Scientists Say: Eyewall
Eyewall (noun, “EYE-wall”)
This is a ring of intense rain and wind that swirls around the calm center of a tropical cyclone. These powerful storms develop over warm ocean waters just north and south of the equator. They have different names in different regions of the world. Tropical cyclones are “hurricanes” when they occur in the western Atlantic and eastern Pacific north of the equator. They’re “typhoons” in the western Pacific, and “cyclones” south of the equator. All tropical cyclones are destructive storms that have spinning bands of wind and rain. At the center, there’s a calm spot called the eye. Surrounding the eye are the strongest storms of the hurricane or cyclone — the eyewall. The eyewall gets its name because the clouds often pile up higher around the eye. This creates a wall of clouds around the eye when the storm is seen from above.
When ocean waters get warm, they warm the air above them, too. That warm air rises up, leaving an area with low pressure below it. Cooler air rushes in to the space and begins to warm. As the warm air rises, it cools and forms clouds — which produce wind and rain. The clouds grow as more warm air comes up, and the system begins to spin. The spinning creates a calm eye in the middle of the storm. The clouds around the calm eye will have the fastest spin, piling up clouds around the calm center and creating the eyewall.
In a sentence
Scientists use the wind speeds in the eyewall of a tropical cyclone to judge its intensity.
In this video, a plane flies through the violent eyewall and into the calm eye of a hurricane. The plane shakes and shudders as it goes through the intense storms in the eyewall.
NASA/Goddard Space Flight Center
Atlantic One of the world’s five oceans, it is second in size only to the Pacific. It separates Europe and Africa to the east from North and South America to the west.
cloud A plume of molecules or particles, such as water droplets, that move under the action of an outside force, such as wind, radiation or water currents. (in atmospheric science) A mass of airborne water droplets and ice crystals that travel as a plume, usually high in Earth’s atmosphere. Its movement is driven by winds.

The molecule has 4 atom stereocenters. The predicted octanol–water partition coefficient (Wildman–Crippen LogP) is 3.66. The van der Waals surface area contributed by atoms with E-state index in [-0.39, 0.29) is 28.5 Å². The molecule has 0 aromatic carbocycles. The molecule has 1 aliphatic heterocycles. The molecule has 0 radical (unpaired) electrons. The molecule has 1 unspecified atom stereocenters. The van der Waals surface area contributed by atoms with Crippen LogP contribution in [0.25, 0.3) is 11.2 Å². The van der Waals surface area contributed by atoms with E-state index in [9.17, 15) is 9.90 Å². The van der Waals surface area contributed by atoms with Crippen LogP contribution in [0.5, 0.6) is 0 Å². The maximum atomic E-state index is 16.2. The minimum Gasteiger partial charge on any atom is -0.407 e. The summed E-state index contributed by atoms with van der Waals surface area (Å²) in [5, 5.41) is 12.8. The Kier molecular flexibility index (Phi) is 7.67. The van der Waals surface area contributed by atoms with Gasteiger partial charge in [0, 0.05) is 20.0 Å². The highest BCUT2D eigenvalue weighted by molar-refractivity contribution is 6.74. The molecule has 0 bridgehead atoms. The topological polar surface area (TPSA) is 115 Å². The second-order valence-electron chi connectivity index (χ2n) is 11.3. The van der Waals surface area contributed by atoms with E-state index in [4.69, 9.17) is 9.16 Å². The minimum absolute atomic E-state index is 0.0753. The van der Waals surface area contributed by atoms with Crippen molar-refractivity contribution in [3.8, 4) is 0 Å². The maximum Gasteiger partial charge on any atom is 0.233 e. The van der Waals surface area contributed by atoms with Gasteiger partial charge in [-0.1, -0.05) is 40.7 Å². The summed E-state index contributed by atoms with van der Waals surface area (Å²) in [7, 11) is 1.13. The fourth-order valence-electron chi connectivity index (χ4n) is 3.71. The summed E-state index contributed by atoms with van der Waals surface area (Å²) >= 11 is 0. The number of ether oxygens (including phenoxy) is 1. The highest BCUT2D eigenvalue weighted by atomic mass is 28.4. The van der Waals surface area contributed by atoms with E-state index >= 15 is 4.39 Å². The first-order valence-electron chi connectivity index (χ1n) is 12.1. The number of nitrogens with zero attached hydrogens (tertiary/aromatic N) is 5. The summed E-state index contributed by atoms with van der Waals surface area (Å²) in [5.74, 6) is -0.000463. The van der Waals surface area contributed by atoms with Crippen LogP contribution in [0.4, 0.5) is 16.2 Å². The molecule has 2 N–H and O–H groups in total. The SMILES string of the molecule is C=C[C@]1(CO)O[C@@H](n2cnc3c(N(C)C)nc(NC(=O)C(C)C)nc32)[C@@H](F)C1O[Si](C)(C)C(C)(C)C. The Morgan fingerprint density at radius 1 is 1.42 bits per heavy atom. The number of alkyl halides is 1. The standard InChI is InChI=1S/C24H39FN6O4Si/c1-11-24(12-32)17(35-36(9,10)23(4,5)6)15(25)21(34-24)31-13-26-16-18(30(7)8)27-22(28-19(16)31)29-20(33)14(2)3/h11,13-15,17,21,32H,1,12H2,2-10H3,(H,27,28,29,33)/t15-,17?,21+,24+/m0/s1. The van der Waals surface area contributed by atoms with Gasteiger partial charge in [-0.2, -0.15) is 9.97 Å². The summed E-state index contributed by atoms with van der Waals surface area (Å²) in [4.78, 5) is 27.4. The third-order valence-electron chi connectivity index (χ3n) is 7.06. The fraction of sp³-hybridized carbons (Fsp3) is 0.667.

cyclone A strong, rotating vortex, usually made of wind. Notable examples include a tornado or hurricane.
equator An imaginary line around Earth that divides Earth into the Northern and Southern Hemispheres.
eye (in atmospheric sciences) The roughly circular area of comparatively light winds that encompasses the center of a severe tropical cyclone. The eye is either completely or partially surrounded by the eyewall cloud.
eyewall Also known as a wall cloud, it’s an organized band or ring of cumulonimbus clouds that surround the eye, or light-wind center, of a tropical cyclone.
hurricane A tropical cyclone that occurs in the Atlantic Ocean and has winds of 119 kilometers (74 miles) per hour or greater. When such a storm occurs in the Pacific Ocean, people refer to it as a typhoon.
Pacific The largest of the world’s five oceans. It separates Asia and Australia to the west from North and South America to the east.
pressure Force applied uniformly over a surface, measured as force per unit of area.
tropical cyclone A strong, rotating storm. These usually form over tropical areas around the equator where the water is warm. Tropical cyclones have strong winds of more than 119 kilometers (74 miles) per hour and usually have heavy rain. Large ones in the Atlantic are known as hurricanes. Those in the Pacific are termed typhoons.
typhoon A tropical cyclone that occurs in the Pacific or Indian oceans and has winds of 119 kilometers (74 miles) per hour or greater. In the Atlantic Ocean, such storm are referred to as hurricanes